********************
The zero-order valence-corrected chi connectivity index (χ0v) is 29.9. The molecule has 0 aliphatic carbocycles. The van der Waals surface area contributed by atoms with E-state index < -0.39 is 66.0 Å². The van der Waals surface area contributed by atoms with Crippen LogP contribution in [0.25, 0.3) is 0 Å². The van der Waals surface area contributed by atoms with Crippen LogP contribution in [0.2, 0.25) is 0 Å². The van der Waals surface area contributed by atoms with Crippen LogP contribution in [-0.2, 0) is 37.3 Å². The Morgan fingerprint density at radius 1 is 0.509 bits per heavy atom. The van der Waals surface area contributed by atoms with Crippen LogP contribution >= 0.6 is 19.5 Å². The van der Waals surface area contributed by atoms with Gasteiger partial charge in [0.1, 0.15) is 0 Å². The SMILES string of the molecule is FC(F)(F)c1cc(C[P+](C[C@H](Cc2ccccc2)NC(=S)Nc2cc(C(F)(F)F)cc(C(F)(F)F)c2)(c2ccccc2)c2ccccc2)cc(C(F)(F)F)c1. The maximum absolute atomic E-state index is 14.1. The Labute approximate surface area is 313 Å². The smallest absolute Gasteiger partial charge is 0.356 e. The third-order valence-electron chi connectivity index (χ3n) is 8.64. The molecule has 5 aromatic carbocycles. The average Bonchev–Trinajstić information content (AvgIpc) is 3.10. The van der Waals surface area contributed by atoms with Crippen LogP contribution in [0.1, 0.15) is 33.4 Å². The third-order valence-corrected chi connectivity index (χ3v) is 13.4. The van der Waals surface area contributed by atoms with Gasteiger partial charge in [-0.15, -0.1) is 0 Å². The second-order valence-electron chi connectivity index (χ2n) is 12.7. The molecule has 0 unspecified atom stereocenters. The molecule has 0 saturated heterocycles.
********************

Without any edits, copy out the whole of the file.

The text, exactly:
The zero-order valence-corrected chi connectivity index (χ0v) is 29.9. The molecule has 0 aliphatic carbocycles. The van der Waals surface area contributed by atoms with E-state index < -0.39 is 66.0 Å². The van der Waals surface area contributed by atoms with Crippen LogP contribution in [0.25, 0.3) is 0 Å². The van der Waals surface area contributed by atoms with Crippen LogP contribution in [0.2, 0.25) is 0 Å². The van der Waals surface area contributed by atoms with Crippen LogP contribution in [-0.2, 0) is 37.3 Å². The Morgan fingerprint density at radius 1 is 0.509 bits per heavy atom. The van der Waals surface area contributed by atoms with Crippen LogP contribution >= 0.6 is 19.5 Å². The van der Waals surface area contributed by atoms with Gasteiger partial charge in [0.1, 0.15) is 0 Å². The SMILES string of the molecule is FC(F)(F)c1cc(C[P+](C[C@H](Cc2ccccc2)NC(=S)Nc2cc(C(F)(F)F)cc(C(F)(F)F)c2)(c2ccccc2)c2ccccc2)cc(C(F)(F)F)c1. The maximum absolute atomic E-state index is 14.1. The Labute approximate surface area is 313 Å². The smallest absolute Gasteiger partial charge is 0.356 e. The third-order valence-electron chi connectivity index (χ3n) is 8.64. The molecule has 5 aromatic carbocycles. The average Bonchev–Trinajstić information content (AvgIpc) is 3.10. The van der Waals surface area contributed by atoms with Crippen LogP contribution in [0.1, 0.15) is 33.4 Å². The third-order valence-corrected chi connectivity index (χ3v) is 13.4. The van der Waals surface area contributed by atoms with Gasteiger partial charge in [-0.15, -0.1) is 0 Å². The second-order valence-electron chi connectivity index (χ2n) is 12.7. The molecule has 0 unspecified atom stereocenters. The molecule has 0 saturated heterocycles.